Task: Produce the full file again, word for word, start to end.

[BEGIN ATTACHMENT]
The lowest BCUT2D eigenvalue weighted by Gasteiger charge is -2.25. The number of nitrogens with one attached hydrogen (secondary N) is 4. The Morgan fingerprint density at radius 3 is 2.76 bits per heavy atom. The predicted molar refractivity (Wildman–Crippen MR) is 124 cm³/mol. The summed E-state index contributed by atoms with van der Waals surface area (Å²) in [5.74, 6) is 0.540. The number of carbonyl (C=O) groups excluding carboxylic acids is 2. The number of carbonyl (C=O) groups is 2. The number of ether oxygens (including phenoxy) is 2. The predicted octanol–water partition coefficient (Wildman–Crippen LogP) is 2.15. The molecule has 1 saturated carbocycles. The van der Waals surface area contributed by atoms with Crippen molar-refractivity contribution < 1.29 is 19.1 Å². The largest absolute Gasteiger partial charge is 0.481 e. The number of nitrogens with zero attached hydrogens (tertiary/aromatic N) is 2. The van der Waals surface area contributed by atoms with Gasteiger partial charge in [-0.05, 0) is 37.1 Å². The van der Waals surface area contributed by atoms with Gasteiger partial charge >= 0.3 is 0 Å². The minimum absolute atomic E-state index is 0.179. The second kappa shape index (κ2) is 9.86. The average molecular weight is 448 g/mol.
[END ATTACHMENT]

The lowest BCUT2D eigenvalue weighted by Gasteiger charge is -2.25. The number of nitrogens with one attached hydrogen (secondary N) is 4. The Morgan fingerprint density at radius 3 is 2.76 bits per heavy atom. The predicted molar refractivity (Wildman–Crippen MR) is 124 cm³/mol. The summed E-state index contributed by atoms with van der Waals surface area (Å²) in [5.74, 6) is 0.540. The number of carbonyl (C=O) groups excluding carboxylic acids is 2. The number of carbonyl (C=O) groups is 2. The number of ether oxygens (including phenoxy) is 2. The predicted octanol–water partition coefficient (Wildman–Crippen LogP) is 2.15. The molecule has 1 saturated carbocycles. The van der Waals surface area contributed by atoms with Crippen molar-refractivity contribution < 1.29 is 19.1 Å². The largest absolute Gasteiger partial charge is 0.481 e. The number of nitrogens with zero attached hydrogens (tertiary/aromatic N) is 2. The van der Waals surface area contributed by atoms with Gasteiger partial charge in [-0.05, 0) is 37.1 Å². The van der Waals surface area contributed by atoms with Gasteiger partial charge >= 0.3 is 0 Å². The minimum absolute atomic E-state index is 0.179. The second kappa shape index (κ2) is 9.86. The average molecular weight is 448 g/mol.